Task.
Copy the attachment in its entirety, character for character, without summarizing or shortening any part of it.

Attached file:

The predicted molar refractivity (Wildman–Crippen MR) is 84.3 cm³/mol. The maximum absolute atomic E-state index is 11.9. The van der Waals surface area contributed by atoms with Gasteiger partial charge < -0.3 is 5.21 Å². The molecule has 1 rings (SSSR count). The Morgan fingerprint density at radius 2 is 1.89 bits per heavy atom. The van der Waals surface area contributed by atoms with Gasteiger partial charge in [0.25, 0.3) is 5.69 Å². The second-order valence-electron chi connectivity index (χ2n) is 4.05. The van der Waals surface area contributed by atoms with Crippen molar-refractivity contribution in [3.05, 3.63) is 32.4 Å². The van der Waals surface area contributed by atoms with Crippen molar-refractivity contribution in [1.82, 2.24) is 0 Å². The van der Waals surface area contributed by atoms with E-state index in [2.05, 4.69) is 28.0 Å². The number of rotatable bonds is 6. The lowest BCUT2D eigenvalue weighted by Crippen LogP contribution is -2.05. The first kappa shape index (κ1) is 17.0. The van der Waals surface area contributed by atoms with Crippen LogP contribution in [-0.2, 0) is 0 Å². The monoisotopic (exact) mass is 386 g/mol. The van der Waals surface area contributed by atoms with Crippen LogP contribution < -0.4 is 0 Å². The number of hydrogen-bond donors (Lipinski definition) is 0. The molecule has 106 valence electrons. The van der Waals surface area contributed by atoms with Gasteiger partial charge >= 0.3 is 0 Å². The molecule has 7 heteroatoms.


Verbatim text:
The predicted molar refractivity (Wildman–Crippen MR) is 84.3 cm³/mol. The maximum absolute atomic E-state index is 11.9. The van der Waals surface area contributed by atoms with Gasteiger partial charge < -0.3 is 5.21 Å². The molecule has 1 rings (SSSR count). The Morgan fingerprint density at radius 2 is 1.89 bits per heavy atom. The van der Waals surface area contributed by atoms with Gasteiger partial charge in [0.25, 0.3) is 5.69 Å². The second-order valence-electron chi connectivity index (χ2n) is 4.05. The van der Waals surface area contributed by atoms with Crippen molar-refractivity contribution in [3.05, 3.63) is 32.4 Å². The van der Waals surface area contributed by atoms with Crippen molar-refractivity contribution in [1.82, 2.24) is 0 Å². The van der Waals surface area contributed by atoms with E-state index in [2.05, 4.69) is 28.0 Å². The number of rotatable bonds is 6. The lowest BCUT2D eigenvalue weighted by Crippen LogP contribution is -2.05. The first kappa shape index (κ1) is 17.0. The van der Waals surface area contributed by atoms with Crippen LogP contribution in [-0.2, 0) is 0 Å². The monoisotopic (exact) mass is 386 g/mol. The van der Waals surface area contributed by atoms with Crippen LogP contribution < -0.4 is 0 Å². The number of hydrogen-bond donors (Lipinski definition) is 0. The molecule has 106 valence electrons. The van der Waals surface area contributed by atoms with Gasteiger partial charge >= 0.3 is 0 Å². The molecule has 7 heteroatoms.